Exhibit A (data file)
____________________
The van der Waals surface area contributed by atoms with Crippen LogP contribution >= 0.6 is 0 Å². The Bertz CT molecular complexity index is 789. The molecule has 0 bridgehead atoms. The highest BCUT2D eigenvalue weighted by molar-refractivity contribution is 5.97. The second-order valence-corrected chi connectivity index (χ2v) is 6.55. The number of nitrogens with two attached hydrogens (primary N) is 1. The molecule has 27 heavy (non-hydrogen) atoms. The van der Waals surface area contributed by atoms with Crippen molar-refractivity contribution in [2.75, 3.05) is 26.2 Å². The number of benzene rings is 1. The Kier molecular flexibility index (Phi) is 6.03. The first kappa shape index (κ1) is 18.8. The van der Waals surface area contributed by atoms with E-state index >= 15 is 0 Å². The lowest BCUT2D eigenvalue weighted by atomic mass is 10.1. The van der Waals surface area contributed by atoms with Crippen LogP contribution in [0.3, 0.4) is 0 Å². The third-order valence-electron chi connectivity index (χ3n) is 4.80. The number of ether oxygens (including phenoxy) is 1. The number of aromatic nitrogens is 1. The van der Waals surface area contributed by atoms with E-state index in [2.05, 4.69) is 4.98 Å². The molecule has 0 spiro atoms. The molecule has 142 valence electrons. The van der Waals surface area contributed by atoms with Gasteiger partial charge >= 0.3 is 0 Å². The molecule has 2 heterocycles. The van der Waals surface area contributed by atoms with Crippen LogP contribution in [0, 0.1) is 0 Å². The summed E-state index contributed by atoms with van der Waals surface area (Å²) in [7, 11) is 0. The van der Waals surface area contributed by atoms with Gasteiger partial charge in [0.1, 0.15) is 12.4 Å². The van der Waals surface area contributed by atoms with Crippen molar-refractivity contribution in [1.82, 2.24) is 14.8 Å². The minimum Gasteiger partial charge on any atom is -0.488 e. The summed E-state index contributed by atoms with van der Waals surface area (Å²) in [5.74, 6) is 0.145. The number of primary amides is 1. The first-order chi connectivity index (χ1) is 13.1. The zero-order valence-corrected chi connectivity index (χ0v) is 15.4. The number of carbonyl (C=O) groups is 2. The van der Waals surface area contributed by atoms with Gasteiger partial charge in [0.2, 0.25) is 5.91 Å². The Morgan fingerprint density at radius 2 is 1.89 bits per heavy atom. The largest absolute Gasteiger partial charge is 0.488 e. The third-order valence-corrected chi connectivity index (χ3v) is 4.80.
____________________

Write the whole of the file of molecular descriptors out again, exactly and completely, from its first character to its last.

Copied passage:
The van der Waals surface area contributed by atoms with Crippen LogP contribution >= 0.6 is 0 Å². The Bertz CT molecular complexity index is 789. The molecule has 0 bridgehead atoms. The highest BCUT2D eigenvalue weighted by molar-refractivity contribution is 5.97. The second-order valence-corrected chi connectivity index (χ2v) is 6.55. The number of nitrogens with two attached hydrogens (primary N) is 1. The molecule has 27 heavy (non-hydrogen) atoms. The van der Waals surface area contributed by atoms with Crippen molar-refractivity contribution in [2.75, 3.05) is 26.2 Å². The number of benzene rings is 1. The Kier molecular flexibility index (Phi) is 6.03. The first kappa shape index (κ1) is 18.8. The van der Waals surface area contributed by atoms with E-state index >= 15 is 0 Å². The lowest BCUT2D eigenvalue weighted by atomic mass is 10.1. The van der Waals surface area contributed by atoms with Crippen LogP contribution in [0.3, 0.4) is 0 Å². The third-order valence-electron chi connectivity index (χ3n) is 4.80. The number of ether oxygens (including phenoxy) is 1. The number of aromatic nitrogens is 1. The van der Waals surface area contributed by atoms with E-state index in [2.05, 4.69) is 4.98 Å². The molecule has 0 spiro atoms. The molecule has 142 valence electrons. The van der Waals surface area contributed by atoms with Gasteiger partial charge >= 0.3 is 0 Å². The molecule has 2 heterocycles. The van der Waals surface area contributed by atoms with Crippen LogP contribution in [0, 0.1) is 0 Å². The summed E-state index contributed by atoms with van der Waals surface area (Å²) in [7, 11) is 0. The van der Waals surface area contributed by atoms with Gasteiger partial charge in [0.1, 0.15) is 12.4 Å². The van der Waals surface area contributed by atoms with Crippen molar-refractivity contribution in [1.82, 2.24) is 14.8 Å². The minimum Gasteiger partial charge on any atom is -0.488 e. The summed E-state index contributed by atoms with van der Waals surface area (Å²) in [5.74, 6) is 0.145. The number of primary amides is 1. The first-order chi connectivity index (χ1) is 13.1. The zero-order valence-corrected chi connectivity index (χ0v) is 15.4. The number of carbonyl (C=O) groups is 2. The van der Waals surface area contributed by atoms with Gasteiger partial charge in [0.2, 0.25) is 5.91 Å². The Morgan fingerprint density at radius 2 is 1.89 bits per heavy atom. The largest absolute Gasteiger partial charge is 0.488 e. The third-order valence-corrected chi connectivity index (χ3v) is 4.80.